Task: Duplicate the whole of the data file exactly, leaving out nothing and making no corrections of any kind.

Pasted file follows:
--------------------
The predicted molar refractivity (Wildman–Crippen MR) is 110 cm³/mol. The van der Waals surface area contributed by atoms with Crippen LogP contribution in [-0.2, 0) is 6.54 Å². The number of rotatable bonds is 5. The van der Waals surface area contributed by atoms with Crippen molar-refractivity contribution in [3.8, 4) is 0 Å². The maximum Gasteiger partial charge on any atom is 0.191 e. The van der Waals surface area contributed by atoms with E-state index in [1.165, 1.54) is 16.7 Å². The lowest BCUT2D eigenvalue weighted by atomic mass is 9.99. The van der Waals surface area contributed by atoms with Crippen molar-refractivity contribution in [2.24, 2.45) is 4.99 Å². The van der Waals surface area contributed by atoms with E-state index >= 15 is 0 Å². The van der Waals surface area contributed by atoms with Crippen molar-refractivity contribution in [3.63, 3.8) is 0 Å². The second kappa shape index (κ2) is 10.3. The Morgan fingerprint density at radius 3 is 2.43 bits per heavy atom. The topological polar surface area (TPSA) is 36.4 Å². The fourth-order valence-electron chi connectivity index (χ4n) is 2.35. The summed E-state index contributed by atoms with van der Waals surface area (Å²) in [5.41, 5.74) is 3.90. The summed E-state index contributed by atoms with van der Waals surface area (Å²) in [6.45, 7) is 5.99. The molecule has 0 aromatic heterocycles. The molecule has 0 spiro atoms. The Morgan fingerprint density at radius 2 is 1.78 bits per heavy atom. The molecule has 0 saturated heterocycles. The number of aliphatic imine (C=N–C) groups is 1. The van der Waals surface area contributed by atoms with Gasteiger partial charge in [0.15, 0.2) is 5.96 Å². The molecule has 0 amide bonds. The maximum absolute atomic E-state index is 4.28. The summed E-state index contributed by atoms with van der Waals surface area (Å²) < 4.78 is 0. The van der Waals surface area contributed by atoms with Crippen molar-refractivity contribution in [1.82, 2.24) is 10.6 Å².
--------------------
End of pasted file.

The predicted molar refractivity (Wildman–Crippen MR) is 110 cm³/mol. The van der Waals surface area contributed by atoms with Crippen LogP contribution in [-0.2, 0) is 6.54 Å². The number of rotatable bonds is 5. The van der Waals surface area contributed by atoms with Crippen molar-refractivity contribution in [3.8, 4) is 0 Å². The maximum Gasteiger partial charge on any atom is 0.191 e. The van der Waals surface area contributed by atoms with E-state index in [1.165, 1.54) is 16.7 Å². The lowest BCUT2D eigenvalue weighted by atomic mass is 9.99. The van der Waals surface area contributed by atoms with Crippen molar-refractivity contribution in [2.24, 2.45) is 4.99 Å². The van der Waals surface area contributed by atoms with E-state index >= 15 is 0 Å². The van der Waals surface area contributed by atoms with Crippen molar-refractivity contribution in [3.63, 3.8) is 0 Å². The second kappa shape index (κ2) is 10.3. The Morgan fingerprint density at radius 3 is 2.43 bits per heavy atom. The topological polar surface area (TPSA) is 36.4 Å². The fourth-order valence-electron chi connectivity index (χ4n) is 2.35. The summed E-state index contributed by atoms with van der Waals surface area (Å²) in [5.41, 5.74) is 3.90. The summed E-state index contributed by atoms with van der Waals surface area (Å²) in [6.45, 7) is 5.99. The molecule has 0 aromatic heterocycles. The molecule has 0 spiro atoms. The Morgan fingerprint density at radius 2 is 1.78 bits per heavy atom. The molecule has 0 saturated heterocycles. The number of aliphatic imine (C=N–C) groups is 1. The van der Waals surface area contributed by atoms with Gasteiger partial charge in [0.15, 0.2) is 5.96 Å². The molecule has 0 amide bonds. The maximum absolute atomic E-state index is 4.28. The summed E-state index contributed by atoms with van der Waals surface area (Å²) < 4.78 is 0. The van der Waals surface area contributed by atoms with Crippen molar-refractivity contribution in [1.82, 2.24) is 10.6 Å².